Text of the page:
Exclusives
FacebookTwitterLinkedInGoogle+RSS Feed
Fire EMSEMS TodayEMS Insider

More Pediatric Trauma Planning

5Wk3-Chapleau-cj

This past month, I talked to you about current research looking at prehospital treatment of pediatric patients (click here to read "Small Expectations"). There's more to talk about, so this month we'll look at what else the literature says about prehospital pediatric trauma care.

Mass casualty planning

This is a popular area of prehospital care. From the national incident management system to community planning for mass casualty events, people are making careers out of telling us how to plan for next the big incident. At the conference I spoke at in Dubai this past month, one of the presenters actually made part of the case of my presentation for me. In his discussion on setting up field hospitals, he described pediatric patients as a significant portion of disaster relief. But, he also said it was an unanticipated piece of military field hospital response. As war finds its way into the places where people live, children are becoming victims and finding their way into field hospitals as the health care systems collapse in the conflict. Interestingly, the research has found a hole in our disaster planning regarding pediatrics.

In their paper, "Prehospital preparedness for pediatric mass-casualty events", Shirm S, Liggin R, Dick R and Graham J surveyed nearly 4,000 EMS agencies regarding their disaster planning. They found that although 72% had a written mass casualty plan, only 13% had pediatric-specific plans. They also found 69% reported they didn't have specific plans for mass casualty events at schools. In addition, just 62% included plans for patients with special needs. Only 19% reported using pediatric specific pediatric triage protocols. Based on their findings they concluded, "Although children are among the most vulnerable in the event of disaster, there are substantial deficiencies in the preparedness plans of prehospital emergency medical services agencies in the United States for the care of children in a mass-casualty event."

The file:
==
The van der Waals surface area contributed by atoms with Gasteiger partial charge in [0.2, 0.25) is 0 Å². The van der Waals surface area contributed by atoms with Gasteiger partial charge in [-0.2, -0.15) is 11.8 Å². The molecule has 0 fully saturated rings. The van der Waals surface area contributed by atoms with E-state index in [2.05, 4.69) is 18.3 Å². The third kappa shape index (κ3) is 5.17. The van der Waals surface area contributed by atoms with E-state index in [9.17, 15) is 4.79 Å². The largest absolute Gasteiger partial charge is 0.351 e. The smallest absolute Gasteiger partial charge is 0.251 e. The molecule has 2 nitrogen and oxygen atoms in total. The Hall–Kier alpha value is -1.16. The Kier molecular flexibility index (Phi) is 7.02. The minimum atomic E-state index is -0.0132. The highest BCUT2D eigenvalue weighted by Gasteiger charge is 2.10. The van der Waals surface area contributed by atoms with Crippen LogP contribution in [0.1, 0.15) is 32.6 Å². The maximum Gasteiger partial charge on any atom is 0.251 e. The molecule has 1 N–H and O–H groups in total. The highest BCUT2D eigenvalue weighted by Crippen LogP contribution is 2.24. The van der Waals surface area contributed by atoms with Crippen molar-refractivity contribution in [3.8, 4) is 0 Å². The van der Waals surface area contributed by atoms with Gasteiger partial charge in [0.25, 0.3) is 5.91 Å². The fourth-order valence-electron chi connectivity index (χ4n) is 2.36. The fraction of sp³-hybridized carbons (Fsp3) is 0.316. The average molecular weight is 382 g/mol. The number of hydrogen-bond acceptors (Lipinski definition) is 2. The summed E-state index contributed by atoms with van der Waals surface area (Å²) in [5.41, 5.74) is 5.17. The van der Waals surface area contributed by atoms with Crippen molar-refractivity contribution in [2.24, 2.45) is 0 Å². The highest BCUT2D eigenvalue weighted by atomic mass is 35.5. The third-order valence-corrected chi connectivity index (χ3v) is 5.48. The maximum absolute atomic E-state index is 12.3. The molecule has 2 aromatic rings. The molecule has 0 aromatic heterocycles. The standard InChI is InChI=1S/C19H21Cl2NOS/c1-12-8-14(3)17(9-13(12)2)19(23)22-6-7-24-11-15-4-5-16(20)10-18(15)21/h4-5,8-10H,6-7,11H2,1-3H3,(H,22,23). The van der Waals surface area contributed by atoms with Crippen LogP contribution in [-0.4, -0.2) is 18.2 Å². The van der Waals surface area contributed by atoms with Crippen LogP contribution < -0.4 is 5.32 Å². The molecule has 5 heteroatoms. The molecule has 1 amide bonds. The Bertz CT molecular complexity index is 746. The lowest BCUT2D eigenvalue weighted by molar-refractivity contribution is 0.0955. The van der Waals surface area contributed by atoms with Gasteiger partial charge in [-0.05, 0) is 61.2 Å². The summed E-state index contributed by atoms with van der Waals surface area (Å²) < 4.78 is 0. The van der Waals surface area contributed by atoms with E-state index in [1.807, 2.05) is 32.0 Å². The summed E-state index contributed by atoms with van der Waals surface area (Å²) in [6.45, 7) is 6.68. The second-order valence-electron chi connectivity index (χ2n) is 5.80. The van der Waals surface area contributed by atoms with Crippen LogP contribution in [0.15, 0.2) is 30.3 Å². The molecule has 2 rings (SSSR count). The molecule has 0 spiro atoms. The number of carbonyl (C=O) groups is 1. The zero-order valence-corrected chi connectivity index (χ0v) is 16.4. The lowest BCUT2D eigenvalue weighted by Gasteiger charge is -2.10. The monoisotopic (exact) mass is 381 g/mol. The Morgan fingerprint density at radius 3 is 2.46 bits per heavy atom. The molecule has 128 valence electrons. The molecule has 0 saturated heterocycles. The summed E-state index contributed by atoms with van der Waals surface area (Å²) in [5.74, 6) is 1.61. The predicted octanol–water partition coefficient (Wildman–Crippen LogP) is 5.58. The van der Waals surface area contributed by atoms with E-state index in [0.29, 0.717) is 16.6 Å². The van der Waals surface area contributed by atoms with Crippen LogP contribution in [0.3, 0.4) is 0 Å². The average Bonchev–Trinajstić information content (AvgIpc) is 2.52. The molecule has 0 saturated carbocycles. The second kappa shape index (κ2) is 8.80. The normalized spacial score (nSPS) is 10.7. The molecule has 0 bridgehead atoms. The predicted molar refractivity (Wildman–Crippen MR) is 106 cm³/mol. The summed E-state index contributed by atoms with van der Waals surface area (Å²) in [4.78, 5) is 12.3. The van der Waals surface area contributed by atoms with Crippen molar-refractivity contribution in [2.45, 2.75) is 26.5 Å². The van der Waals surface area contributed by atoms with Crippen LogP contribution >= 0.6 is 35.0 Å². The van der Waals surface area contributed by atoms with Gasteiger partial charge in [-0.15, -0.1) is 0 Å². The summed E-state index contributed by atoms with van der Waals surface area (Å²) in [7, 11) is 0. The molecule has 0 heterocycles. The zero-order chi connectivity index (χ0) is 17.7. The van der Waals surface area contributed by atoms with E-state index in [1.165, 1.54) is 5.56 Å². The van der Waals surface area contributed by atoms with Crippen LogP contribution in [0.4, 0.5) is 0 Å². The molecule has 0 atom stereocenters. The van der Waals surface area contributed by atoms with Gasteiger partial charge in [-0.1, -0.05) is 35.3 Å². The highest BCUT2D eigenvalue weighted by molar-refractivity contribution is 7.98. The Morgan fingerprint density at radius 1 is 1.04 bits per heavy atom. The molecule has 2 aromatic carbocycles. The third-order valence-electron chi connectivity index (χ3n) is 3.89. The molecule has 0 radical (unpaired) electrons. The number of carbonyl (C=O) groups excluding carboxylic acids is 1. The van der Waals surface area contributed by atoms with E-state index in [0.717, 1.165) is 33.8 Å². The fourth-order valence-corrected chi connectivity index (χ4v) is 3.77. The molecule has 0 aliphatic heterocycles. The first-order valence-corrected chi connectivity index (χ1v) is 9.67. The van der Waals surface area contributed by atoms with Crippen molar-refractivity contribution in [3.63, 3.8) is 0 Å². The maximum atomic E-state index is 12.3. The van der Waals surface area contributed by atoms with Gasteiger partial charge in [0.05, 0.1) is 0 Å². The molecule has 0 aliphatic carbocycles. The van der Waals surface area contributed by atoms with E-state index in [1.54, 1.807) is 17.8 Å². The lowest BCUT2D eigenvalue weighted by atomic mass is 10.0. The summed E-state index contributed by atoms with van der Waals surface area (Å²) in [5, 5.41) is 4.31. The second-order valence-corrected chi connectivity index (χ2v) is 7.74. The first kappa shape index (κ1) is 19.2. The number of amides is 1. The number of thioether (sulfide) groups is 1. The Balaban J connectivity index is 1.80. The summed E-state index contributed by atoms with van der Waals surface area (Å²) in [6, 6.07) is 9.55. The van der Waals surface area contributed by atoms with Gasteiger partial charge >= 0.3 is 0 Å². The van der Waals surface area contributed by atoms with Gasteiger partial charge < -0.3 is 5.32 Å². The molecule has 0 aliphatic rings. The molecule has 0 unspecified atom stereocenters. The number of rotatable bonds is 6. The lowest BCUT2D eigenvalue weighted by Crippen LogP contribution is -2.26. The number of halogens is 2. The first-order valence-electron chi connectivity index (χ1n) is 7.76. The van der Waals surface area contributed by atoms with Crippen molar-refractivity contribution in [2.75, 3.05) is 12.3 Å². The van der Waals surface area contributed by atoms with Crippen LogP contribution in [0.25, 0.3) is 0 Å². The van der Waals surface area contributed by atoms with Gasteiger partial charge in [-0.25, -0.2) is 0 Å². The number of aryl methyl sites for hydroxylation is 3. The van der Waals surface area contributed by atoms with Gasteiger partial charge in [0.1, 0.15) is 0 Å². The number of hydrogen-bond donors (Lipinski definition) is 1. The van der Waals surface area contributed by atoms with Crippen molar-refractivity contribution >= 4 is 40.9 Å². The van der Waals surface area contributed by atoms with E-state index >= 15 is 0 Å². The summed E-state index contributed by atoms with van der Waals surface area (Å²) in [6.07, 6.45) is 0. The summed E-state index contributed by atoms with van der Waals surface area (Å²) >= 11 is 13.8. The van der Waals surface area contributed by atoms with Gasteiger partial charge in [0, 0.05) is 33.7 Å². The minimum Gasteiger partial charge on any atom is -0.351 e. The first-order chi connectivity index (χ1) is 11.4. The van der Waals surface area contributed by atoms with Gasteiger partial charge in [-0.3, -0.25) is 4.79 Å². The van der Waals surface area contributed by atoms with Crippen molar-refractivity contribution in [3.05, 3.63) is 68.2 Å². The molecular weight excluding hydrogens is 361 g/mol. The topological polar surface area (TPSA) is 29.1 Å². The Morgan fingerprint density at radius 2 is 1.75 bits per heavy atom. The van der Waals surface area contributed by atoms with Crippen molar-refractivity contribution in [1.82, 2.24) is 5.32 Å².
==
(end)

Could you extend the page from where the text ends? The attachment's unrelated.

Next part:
This study drives us to look more closely at how we plan for disasters. Couple that with the experience of military field hospitals and the pediatric population they serve, and it's clear we need to go back to the planning drawing board. Children are victims -- perhaps the neediest victims of disaster -- and we need to plan better to respond to their need.

Patient safety

Errors in treatment are always a concern, and we have steps in place to minimize risk. Again, research points to problems regarding pediatrics in this area. In their study, "Pediatric patient safety in the prehospital/emergency department setting", Barata IA, Benjamin LS, Mace SE, Herman MI and Goldman RD concluded that, the pediatric population is particularly exposed to emergency department (ED) errors and that few standard practices exist for the safety of care. They discussed endorsing a culture of safety, as well as training all health care professionals to work as a team. The authors suggest medication errors can be reduced by using organizational, manufacturing and regulatory systems. Their consensus is that a safe environment with a high quality of care will reduce pediatric morbidity and mortality.

Again, science tells us we're missing the mark when it comes to protecting pediatric patients. The mechanisms for us to do better exist. We need to include them in our protocol and planning for better outcomes.

Next month we'll talk about mechanism of injuries and outcomes.

RELATED ARTICLES

Rethink the Way EMS Does Patient Care Reports

EMS must let go of the idea prehospital care documentation is strictly about billing and creating a legally defensible record of events.

Hands On May 2015

Read about the latest products in EMS.

Study Examines EMS' Administration of Aspirin

Less than half of eligible patients receive the drug.

Early Clinical Trials Suggests Hydroxocobalamin Beneficial for Hemorrhagic Shock

Medically facilitated hemorrhage control study yields good results, more questions.

Crew Resource Management Can Improve Crew Efficiency

Crews performing in unison offer better learning opportunities.

Serving the Psychological Needs of Your Employees

How does your agency help employees cope with the traumas and stressors of EMS?

Features by Topic

JEMS Connect

CURRENT DISCUSSIONS

 
 

EMS BLOGS

Blogger Browser

Today's Featured Posts

Featured Careers